What is hurricane surge, and what contributes to the risk of deadly hurricanes?

One of the most dangerous and deadly hazards of a hurricane is a storm surge. as Hurricane Ian Hitting the west coast of Florida, FEMA warned it was expected to cause “life-threatening storm surge and widespread flooding.”

According to Ken Graham, director of the National Weather Service, some parts of the coast can see storms of up to 18 feet. The National Hurricane Center considers a storm surge of three feet to be fatal.

“We have to talk about water,” Graham said at a briefing on Wednesday. “Ninety percent of your deaths in these tropical systems come from water,” he said, noting that the figure includes deaths from storm surges and rain floods.

What is a storm?

According to the NHC, a hurricane wave is an “abnormal surge of water generated by a storm”. As the storm moves towards the coast, the water is pushed to the shore and “piles up”, creating buoyancy.

If the storm is accompanied by high tide, the water level will be even higher. The combination of a storm wave and a tide is known as a storm tide.

Storm surge and precipitation both contribute to flooding during storms.

A 15-foot storm surge combined with a 2-foot high tide creates a 17-foot storm surge.

NOAA/Comet Program

What factors contribute to storm surge?

The NHC states that “storm surge is a very complex phenomenon” because it depends on many factors, including wind speed, forward speed of the storm, the size of the storm, the angle of approach to the coastline, and the size and characteristics. Are included. Coast.

Here’s an analysis of some of the factors, according to the NHC:

Intensity: Higher wind speeds usually mean more storm surge. However, even if a hurricane is low on the Saffir–Simpson hurricane wind scale, it can still cause devastating effects.

forward motion: The NHC said a fast moving storm in the open ocean would create more storms along the open coast. A slowing storm can produce “high and widespread storm surge inland.”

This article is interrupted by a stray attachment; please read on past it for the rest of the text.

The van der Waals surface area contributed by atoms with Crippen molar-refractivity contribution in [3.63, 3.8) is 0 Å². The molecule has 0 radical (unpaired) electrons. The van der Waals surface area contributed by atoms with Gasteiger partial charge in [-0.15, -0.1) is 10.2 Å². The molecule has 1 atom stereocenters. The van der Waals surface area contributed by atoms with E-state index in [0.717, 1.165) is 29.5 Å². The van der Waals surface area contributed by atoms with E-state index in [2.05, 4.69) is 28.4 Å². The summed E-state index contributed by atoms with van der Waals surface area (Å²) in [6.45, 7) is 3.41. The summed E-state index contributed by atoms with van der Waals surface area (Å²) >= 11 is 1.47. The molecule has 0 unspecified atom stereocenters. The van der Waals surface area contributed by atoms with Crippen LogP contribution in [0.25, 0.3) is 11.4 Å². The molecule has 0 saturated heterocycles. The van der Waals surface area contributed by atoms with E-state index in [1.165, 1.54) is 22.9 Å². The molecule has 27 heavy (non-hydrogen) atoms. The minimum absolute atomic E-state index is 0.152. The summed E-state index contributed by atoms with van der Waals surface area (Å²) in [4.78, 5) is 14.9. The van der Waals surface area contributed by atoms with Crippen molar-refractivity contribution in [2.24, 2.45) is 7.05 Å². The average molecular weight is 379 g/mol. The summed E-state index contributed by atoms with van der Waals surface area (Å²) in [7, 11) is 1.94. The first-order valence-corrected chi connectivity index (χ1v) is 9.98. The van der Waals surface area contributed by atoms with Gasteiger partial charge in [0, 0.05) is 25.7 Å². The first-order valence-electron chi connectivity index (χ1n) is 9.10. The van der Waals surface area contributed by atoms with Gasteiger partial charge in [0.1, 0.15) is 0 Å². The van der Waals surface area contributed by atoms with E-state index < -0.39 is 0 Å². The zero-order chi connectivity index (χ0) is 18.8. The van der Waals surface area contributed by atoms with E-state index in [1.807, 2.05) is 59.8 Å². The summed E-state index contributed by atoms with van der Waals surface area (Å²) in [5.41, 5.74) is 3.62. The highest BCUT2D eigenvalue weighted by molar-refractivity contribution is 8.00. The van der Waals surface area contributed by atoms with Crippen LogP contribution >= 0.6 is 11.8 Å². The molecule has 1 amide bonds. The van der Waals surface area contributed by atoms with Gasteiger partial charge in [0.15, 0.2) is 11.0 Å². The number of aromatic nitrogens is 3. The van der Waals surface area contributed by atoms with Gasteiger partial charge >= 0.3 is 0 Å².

Shape: Big storms will generate more storms.

Angle of Approach: A hurricane that hits the coast vertically will have a greater storm surge than a storm that is parallel to the coast.

Width and Slope of Continental Shelf: Hurricane surges will be more likely to occur on a wide and shallow slope such as the Louisiana shoreline than on a narrow and steep slope along Miami Beach in Florida.

One of the most devastating storms in US history, Hurricane Katrina produced storm surges of 25 to 28 feet above normal tide levels in parts of the Mississippi coast and 10 to 20 feet above normal tide along the southeastern Louisiana coast. , NHC said. ,

In 2008, Hurricane Ike hit parts of the Texas coast 15 to 20 feet above normal tidal levels, which according to the NHC were considered a Category 2 hurricane when it made landfall.

Which areas are at risk of storm surge?

Storm surge is expected in all communities in the US East and Gulf Coast. The Hurricane Center said NHC’s Storm Surge Risk Maps “make it clear that storm surge is not just a coastline problem, there is a risk of storm surge in some areas several miles from the immediate coastline.”

Risk maps for Puerto Rico, Hawaii and Southern California are also provided.

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